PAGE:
Columbia’s President, Nemat Shafik, May Face a Censure Resolution

In February, Nemat Shafik, the president of Columbia University, told the school’s senate that she sensed a “low level of trust” in the administration.

There was a feeling, Dr. Shafik said, that “the administration is the enemy,” according to the minutes of her meeting with the senate.

If the campus distrusted Dr. Shafik two months ago, the relationship is now approaching estrangement.

The university senate is expected to vote, possibly as early as Wednesday, on a resolution censuring Dr. Shafik, a reaction to her testimony before Congress and the arrests of more than 100 student protesters.

A draft of the resolution, circulated Monday, accused Dr. Shafik of violating “the fundamental requirements of academic freedom,” ignoring faculty governance and staging an “unprecedented assault on student rights.”

The resolution is expected to be introduced by two members of the 111-seat senate. It specifically states that the resolution is not a call for Dr. Shafik’s resignation, but the resolution also calls for the censure of other university officials, including Claire Shipman and David Greenwald, the chairs of Columbia’s board of trustees.

Asked for a comment on the proposed resolution, a spokesman for Columbia issued a statement: “President Shafik is focused on de-escalating the rancor on Columbia’s campus. She is working across campus with members of the faculty, administration, and board of trustees, and with state, city, and community leaders, and appreciates their support.”

Such a vote, if it passed, would be largely symbolic. The senate, which is made up of faculty, students and administrators, does not have the power to remove a president. And Dr. Shafik, who goes by Minouche, seems to retain the support of the university’s board of trustees. Ms. Shipman and Mr. Greenwald testified with her before Congress, and echoed her conciliatory approach to House Republicans.

But a censure vote, whether it passes or not, reflects the depth of anger among faculty members over the arrests of the student protesters, which faculty members say Dr. Shafik ordered without proper consultation with the university senate’s executive committee.

“I have the sense,” said David E. Pozen, a law professor, “that a very broad swath of the faculty, with very different views on the situation in Gaza and Israel, believes that President Shafik’s recent actions are alarming.”

Professors are also incensed over her testimony before Congress last Wednesday, where they say she capitulated to the demands of conservative Republicans on questions of academic freedom. And they are incredulous that her office disclosed information to Congress about pending internal investigations of faculty members, which are usually confidential.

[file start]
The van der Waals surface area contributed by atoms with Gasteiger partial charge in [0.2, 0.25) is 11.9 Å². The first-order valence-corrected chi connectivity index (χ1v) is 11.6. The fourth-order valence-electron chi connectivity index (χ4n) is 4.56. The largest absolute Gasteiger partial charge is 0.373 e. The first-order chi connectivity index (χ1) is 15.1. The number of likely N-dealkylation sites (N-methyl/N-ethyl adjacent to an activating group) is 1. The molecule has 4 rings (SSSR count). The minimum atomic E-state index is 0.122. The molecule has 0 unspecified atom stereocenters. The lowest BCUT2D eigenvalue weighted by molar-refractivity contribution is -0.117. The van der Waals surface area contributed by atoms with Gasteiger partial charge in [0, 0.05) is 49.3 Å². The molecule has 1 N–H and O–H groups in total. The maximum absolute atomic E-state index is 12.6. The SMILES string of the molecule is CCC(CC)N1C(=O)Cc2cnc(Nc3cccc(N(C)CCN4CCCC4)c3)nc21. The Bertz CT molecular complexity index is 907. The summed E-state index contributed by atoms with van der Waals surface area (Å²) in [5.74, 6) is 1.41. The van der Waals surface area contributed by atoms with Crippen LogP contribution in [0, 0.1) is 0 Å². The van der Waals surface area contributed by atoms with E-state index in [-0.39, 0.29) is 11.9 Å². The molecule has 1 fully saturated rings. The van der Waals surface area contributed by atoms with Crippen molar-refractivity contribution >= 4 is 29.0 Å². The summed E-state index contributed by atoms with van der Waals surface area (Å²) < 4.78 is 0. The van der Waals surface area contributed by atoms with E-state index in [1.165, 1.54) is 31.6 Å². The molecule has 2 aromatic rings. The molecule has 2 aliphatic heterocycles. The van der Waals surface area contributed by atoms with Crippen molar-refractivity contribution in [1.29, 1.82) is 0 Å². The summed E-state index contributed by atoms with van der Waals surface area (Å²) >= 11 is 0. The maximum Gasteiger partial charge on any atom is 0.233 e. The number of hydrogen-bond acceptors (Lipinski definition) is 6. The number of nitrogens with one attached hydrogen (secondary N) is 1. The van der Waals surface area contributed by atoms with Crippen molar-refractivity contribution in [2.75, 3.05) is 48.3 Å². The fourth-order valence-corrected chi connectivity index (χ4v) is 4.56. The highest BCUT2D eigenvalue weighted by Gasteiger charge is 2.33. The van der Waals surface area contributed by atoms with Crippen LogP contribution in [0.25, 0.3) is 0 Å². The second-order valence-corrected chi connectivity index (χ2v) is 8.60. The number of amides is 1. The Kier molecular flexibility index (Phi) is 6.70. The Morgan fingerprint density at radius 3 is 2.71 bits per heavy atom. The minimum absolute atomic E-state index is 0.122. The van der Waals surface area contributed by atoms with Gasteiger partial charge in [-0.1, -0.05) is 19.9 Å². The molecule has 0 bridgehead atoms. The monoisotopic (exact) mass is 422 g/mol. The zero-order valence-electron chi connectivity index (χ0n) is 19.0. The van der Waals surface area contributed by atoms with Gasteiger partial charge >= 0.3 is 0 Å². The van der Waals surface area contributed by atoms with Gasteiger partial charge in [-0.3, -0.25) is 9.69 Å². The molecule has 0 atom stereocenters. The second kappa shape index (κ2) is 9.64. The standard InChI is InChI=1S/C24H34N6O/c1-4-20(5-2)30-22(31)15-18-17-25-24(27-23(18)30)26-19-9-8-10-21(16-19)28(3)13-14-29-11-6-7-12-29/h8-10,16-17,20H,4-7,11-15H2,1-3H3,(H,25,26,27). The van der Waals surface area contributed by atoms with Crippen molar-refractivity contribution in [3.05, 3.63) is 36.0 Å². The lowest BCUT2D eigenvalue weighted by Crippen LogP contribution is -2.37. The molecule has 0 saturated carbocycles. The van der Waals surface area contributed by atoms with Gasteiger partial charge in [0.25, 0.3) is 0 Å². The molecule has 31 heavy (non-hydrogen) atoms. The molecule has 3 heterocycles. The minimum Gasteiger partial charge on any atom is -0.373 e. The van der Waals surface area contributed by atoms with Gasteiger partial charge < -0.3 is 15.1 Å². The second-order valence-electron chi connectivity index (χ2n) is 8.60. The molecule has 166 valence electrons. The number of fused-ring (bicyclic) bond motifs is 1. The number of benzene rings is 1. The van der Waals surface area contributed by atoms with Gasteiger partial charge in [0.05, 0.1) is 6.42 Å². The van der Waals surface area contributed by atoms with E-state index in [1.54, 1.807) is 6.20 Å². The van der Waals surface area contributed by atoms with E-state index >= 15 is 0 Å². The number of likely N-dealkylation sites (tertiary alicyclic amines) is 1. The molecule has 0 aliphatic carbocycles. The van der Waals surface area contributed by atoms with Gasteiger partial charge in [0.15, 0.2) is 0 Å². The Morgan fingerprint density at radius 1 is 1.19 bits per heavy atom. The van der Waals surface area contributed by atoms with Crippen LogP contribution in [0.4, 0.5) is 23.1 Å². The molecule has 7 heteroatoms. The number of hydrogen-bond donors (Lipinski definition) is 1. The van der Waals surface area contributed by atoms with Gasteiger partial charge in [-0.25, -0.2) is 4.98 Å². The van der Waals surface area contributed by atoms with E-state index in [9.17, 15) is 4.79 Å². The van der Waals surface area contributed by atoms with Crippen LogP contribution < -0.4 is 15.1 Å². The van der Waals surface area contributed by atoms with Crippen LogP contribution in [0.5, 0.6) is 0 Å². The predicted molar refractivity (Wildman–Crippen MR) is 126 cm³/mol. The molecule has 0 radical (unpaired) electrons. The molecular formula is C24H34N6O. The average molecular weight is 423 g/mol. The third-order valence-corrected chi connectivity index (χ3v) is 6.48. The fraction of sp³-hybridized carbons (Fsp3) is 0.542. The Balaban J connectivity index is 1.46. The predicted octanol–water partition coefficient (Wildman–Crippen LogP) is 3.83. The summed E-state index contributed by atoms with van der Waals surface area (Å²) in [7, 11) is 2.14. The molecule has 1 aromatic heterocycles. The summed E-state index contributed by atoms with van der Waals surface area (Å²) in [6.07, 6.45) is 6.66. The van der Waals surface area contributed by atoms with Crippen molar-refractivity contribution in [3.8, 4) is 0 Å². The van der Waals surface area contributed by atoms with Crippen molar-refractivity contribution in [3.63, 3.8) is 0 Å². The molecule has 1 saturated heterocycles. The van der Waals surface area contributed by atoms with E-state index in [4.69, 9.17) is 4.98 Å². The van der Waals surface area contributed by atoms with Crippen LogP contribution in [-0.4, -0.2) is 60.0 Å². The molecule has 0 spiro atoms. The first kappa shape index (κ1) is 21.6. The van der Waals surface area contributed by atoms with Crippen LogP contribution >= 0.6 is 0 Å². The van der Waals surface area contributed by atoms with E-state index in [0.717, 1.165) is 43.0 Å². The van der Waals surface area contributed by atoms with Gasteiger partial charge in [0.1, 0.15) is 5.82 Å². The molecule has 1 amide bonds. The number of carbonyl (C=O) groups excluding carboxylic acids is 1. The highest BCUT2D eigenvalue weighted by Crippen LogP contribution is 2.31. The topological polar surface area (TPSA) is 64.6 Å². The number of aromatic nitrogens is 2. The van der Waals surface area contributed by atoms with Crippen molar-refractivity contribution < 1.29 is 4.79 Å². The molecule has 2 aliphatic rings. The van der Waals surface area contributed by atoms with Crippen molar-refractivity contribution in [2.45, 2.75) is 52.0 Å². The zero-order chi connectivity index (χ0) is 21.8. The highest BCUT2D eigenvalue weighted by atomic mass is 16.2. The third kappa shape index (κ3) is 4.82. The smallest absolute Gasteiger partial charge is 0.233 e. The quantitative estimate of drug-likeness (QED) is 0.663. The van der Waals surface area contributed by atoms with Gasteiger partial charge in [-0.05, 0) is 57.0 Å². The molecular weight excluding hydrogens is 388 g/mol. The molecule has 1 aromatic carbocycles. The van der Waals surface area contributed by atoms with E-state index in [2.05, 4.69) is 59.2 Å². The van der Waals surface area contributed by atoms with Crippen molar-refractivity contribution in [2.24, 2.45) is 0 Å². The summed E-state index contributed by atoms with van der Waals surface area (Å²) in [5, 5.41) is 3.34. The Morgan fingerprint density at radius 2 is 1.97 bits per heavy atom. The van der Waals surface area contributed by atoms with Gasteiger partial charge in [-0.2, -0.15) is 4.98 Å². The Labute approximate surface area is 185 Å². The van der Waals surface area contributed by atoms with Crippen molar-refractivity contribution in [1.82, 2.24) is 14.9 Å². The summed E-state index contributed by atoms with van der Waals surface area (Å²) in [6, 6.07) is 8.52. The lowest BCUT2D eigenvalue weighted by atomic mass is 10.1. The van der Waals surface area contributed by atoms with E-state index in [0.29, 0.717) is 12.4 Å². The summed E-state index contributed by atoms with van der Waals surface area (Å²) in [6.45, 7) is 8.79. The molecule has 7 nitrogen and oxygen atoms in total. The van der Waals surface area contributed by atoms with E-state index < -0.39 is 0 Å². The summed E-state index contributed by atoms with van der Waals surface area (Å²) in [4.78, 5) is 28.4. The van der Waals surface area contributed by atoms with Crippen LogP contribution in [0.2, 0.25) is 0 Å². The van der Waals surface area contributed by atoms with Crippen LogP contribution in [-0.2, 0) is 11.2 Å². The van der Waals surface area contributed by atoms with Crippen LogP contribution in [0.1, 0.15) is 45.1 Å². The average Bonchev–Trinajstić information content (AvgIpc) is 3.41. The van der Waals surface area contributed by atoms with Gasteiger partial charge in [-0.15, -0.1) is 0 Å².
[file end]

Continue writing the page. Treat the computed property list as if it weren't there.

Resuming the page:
Not all faculty are on board.

Dr. Andrew R. Marks, the chair of the department of physiology at Columbia’s medical school and a member of the university senate’s executive committee, said that antisemitism on campus, not Dr. Shafik’s leadership, was the problem.

“I want her to succeed,” he said. “I want her to be able to manage all of this and get us out of this mess.”

Dr. Shafik was a nontraditional choice for president. Despite having served as president of the London School of Economics for six years, Dr. Shafik, an economist, spent most of her career with the International Monetary Fund, the Bank of England, and the World Bank. She had few ties to Columbia.

And the mood had already been tense before the hearing. In a letter on April 5, 23 faculty members warned Dr. Shafik that, in agreeing to appear before Congress, she would be walking into a “political theater of a new McCarthyism.”

As they predicted, the hearing did not improve things. Among their complaints was that she did not strongly defend academic freedom, while agreeing that some contested phrases — like “from the river to the sea” — might warrant discipline.

Dr. Shafik had thrown “academic freedom and Columbia University faculty under the bus,” said Irene Mulvey, national president for the American Association of University Professors, a national group that supports academics.

After the student arrests, more than 50 of the 90 full-time faculty in the law school released a letter on Sunday condemning Dr. Shafik for bringing the police to campus, and for suspending more than 100 student protesters.

A number of Columbia affiliates — the Knight First Amendment Institute at Columbia, the Columbia Law School Human Rights Institute, and the head of the Union Theological Seminary — have also denounced the decision.

There was also consternation over Columbia’s decision to disclose to Congress internal information about professors under investigation, the same type of detail that Harvard has resisted releasing to the committee.